Don’t Be A Victim of Barbecue Fubar
A few years ago, we ran a contest called Barbecue Fubar. Fans of AmazingRibs.com sent in pictures and stories of their worst barbecue disasters. The pictures were hilarious!
We called the contest Barbecue Fubar after the WWII term that means “F***ed Up Beyond All Recognition” because, when you’re playing with fire outside, lots can go wrong. A few common themes emerged. And we thought, let’s save a few dinners and singed eyebrows by putting together a simple list of dos and don’ts.
Ditch The Lighter Fluid
We’ve all been to a cookout where the grill master drenches the charcoal in lighter fluid, squeezing every last drop from the bottle before igniting a mini bonfire. These petroleum solvents do get the fire going, but they also splash all over the grill and soak into charcoal, leaving behind an unpleasant odor that smells like a gas tank. And that eau de fuel eventually finds its way to the food. Yuk. Instead, we think charcoal chimneys such as this one from Weber are the best way to start a charcoal fire. The chimney is just a tube with upper and lower compartments. You stuff newspaper into the bottom, add charcoal to the top, then light the paper, and after about 10 minutes, the coals are lit. Put on a glove, grab the handle and give a shake so the unlit coals on top will turn over. In another 5 minutes or so, all the coals are glowing hot and ready to use. And they smell great!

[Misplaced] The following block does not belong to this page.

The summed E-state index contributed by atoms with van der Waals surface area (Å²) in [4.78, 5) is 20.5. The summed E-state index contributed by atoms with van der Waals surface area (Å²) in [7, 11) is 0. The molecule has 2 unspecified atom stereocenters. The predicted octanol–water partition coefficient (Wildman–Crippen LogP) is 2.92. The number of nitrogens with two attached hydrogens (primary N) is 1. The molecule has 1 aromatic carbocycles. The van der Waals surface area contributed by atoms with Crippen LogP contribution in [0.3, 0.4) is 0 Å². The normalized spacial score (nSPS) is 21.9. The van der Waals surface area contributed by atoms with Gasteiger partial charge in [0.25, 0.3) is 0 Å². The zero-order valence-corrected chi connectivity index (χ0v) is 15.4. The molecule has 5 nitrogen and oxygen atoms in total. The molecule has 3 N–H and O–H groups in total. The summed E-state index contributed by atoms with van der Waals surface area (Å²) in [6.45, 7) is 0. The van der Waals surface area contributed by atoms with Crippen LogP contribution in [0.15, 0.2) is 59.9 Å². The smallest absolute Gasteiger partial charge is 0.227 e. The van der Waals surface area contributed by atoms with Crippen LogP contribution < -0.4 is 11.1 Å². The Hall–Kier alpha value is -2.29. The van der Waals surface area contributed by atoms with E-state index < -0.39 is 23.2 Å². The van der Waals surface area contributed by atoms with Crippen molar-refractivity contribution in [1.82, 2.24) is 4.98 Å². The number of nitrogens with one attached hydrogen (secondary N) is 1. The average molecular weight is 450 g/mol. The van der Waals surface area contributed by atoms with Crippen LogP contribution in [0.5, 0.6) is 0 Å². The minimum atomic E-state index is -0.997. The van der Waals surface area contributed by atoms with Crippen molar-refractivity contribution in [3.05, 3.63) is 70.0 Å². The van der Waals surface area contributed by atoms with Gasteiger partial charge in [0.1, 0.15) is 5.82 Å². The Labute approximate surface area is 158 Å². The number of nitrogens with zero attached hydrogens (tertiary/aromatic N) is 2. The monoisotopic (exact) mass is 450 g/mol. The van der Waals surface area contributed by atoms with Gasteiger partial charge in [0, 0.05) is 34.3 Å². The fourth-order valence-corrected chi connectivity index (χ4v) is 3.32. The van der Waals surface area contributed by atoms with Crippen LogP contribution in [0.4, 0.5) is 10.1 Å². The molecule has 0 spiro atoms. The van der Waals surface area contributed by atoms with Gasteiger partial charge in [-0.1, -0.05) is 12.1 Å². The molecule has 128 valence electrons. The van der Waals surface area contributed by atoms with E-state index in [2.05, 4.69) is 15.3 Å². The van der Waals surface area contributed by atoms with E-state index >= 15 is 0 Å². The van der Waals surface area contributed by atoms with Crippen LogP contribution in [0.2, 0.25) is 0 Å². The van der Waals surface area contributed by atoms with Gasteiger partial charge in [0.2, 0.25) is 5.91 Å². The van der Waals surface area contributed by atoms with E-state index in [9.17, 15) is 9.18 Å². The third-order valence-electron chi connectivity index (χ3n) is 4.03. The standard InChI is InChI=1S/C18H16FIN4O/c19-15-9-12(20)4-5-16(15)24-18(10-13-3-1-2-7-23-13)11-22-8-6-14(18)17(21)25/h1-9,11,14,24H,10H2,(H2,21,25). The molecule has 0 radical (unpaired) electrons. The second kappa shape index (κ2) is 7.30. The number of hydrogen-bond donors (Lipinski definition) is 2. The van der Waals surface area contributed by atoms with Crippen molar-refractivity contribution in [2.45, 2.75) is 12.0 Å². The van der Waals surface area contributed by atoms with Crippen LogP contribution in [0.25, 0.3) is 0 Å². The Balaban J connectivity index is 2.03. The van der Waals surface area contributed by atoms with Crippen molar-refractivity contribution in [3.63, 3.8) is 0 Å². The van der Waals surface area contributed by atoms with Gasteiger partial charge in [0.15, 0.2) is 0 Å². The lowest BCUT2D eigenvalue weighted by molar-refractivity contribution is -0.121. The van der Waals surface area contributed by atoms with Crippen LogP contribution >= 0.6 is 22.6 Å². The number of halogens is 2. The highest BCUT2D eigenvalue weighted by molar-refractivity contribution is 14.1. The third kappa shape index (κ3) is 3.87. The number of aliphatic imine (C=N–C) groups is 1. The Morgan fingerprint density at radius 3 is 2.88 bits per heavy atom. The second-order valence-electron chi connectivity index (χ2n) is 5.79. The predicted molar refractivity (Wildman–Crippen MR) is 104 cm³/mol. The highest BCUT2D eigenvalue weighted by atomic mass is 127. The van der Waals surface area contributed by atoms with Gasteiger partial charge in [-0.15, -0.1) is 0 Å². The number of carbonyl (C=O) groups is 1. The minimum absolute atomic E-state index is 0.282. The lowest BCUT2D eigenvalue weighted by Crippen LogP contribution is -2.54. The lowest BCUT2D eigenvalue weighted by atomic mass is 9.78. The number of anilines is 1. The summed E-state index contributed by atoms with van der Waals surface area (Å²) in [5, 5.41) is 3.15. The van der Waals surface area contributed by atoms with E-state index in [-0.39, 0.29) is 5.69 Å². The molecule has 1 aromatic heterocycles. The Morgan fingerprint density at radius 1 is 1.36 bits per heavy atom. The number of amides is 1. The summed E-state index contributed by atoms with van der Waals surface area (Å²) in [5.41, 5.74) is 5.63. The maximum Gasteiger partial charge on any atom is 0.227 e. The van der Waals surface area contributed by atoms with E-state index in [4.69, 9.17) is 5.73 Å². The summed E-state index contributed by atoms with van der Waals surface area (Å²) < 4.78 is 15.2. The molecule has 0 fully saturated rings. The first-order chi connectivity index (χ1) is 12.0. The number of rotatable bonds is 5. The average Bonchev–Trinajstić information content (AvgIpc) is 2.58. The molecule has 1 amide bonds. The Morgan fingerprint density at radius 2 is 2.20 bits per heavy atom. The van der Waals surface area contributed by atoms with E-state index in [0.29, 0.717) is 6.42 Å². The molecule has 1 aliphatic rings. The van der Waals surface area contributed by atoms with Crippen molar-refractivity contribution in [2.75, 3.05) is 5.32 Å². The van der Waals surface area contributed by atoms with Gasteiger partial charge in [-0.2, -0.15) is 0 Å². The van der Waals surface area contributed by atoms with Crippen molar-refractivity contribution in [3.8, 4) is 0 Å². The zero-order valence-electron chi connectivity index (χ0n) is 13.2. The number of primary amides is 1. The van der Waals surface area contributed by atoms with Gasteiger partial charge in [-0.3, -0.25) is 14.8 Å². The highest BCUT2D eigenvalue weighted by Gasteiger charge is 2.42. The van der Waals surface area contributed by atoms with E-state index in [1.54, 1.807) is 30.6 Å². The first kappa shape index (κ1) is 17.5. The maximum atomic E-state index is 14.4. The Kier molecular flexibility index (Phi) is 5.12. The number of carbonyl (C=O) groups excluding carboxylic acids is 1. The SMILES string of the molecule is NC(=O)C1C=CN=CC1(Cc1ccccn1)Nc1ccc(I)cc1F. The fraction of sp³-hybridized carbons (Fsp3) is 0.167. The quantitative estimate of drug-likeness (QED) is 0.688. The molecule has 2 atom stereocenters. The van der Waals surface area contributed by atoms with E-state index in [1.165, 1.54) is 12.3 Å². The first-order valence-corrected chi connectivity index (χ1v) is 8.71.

Never Run Out Of Gas
All too often gas grill owners fire up the grill without checking how much gas is in the tank. While they often win this game of grilling roulette, imagine the frustration when the grill shuts down minutes after the steaks hit the grates! We’ve been there! Before your next grill session, make sure you have enough gas to finish the job. You can buy all sorts of gas grill gauges, but we like this no-cost trick: Get a cup or two of really hot water. Pour it over the side of the tank, then run your palm over the tank from top to bottom. The metal will feel hot at the top, where the tank is empty, and cooler toward the bottom, where it’s full of propane. You’ll also see condensation form where there is propane, showing you the propane level in a line between empty and full. Easy peasy.
Maybe You Don’t Need A Blazing Inferno
The guests have arrived, and it’s time to get the grill going. All too often that means building a massive charcoal fire or turning all the gas burners to high and getting the grill as hot as humanly possible. OK, we’re pyromaniacs, too, and we’ll admit that an extra hot grill is perfect for certain dishes such as searing a steak. But it’s also the reason why so many grill parties feature platters full of overcooked, burnt food. Grilled food isn’t burnt food. It’s beautifully browned, caramelized morsels of deliciousness. Instead of setting the grill ablaze, set up a 2-zone fire by placing the majority of coals on one side of the grill, thereby allowing you to move food to the cooler side if it’s cooking too quickly. On a gas grill, just light the burners on one side only, and the leave the others off. When you put the lid down, this technique allows you to grill big roasts like a whole turkey without it burning on the outside before the inside is properly cooked. Click here to find out more about controlling heat and smoke with a 2-zone setup.